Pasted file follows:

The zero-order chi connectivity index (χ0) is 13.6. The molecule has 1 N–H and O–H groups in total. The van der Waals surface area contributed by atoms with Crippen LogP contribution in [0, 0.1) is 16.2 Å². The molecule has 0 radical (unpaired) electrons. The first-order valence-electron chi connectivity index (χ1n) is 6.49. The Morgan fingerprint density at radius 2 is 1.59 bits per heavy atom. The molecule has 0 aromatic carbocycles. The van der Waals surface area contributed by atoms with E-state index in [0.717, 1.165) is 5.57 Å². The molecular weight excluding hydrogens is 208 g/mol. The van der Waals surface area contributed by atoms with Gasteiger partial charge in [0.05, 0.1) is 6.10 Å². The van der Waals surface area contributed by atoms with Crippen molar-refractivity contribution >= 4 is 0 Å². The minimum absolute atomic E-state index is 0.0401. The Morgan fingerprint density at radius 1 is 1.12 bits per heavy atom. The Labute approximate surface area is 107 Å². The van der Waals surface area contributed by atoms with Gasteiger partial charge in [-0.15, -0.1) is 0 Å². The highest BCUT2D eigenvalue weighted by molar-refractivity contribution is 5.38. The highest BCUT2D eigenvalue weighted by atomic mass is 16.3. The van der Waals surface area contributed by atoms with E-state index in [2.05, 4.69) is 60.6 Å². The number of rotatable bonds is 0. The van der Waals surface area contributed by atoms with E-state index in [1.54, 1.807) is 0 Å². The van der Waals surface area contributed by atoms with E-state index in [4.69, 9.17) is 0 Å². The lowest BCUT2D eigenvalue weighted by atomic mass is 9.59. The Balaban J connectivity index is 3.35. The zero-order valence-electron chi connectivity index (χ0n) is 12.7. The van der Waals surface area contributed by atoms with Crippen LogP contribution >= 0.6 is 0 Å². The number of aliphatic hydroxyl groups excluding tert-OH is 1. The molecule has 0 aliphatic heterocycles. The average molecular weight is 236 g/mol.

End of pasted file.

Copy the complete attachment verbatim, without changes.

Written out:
The zero-order chi connectivity index (χ0) is 13.6. The molecule has 1 N–H and O–H groups in total. The van der Waals surface area contributed by atoms with Crippen LogP contribution in [0, 0.1) is 16.2 Å². The molecule has 0 radical (unpaired) electrons. The first-order valence-electron chi connectivity index (χ1n) is 6.49. The Morgan fingerprint density at radius 2 is 1.59 bits per heavy atom. The molecule has 0 aromatic carbocycles. The van der Waals surface area contributed by atoms with E-state index in [0.717, 1.165) is 5.57 Å². The molecular weight excluding hydrogens is 208 g/mol. The van der Waals surface area contributed by atoms with Gasteiger partial charge in [0.05, 0.1) is 6.10 Å². The van der Waals surface area contributed by atoms with Crippen molar-refractivity contribution >= 4 is 0 Å². The minimum absolute atomic E-state index is 0.0401. The Morgan fingerprint density at radius 1 is 1.12 bits per heavy atom. The Labute approximate surface area is 107 Å². The van der Waals surface area contributed by atoms with Gasteiger partial charge in [-0.15, -0.1) is 0 Å². The highest BCUT2D eigenvalue weighted by molar-refractivity contribution is 5.38. The highest BCUT2D eigenvalue weighted by atomic mass is 16.3. The van der Waals surface area contributed by atoms with E-state index in [2.05, 4.69) is 60.6 Å². The number of rotatable bonds is 0. The van der Waals surface area contributed by atoms with E-state index in [1.54, 1.807) is 0 Å². The van der Waals surface area contributed by atoms with E-state index in [4.69, 9.17) is 0 Å². The lowest BCUT2D eigenvalue weighted by atomic mass is 9.59. The Balaban J connectivity index is 3.35. The zero-order valence-electron chi connectivity index (χ0n) is 12.7. The van der Waals surface area contributed by atoms with Crippen LogP contribution >= 0.6 is 0 Å². The number of aliphatic hydroxyl groups excluding tert-OH is 1. The molecule has 0 aliphatic heterocycles. The average molecular weight is 236 g/mol.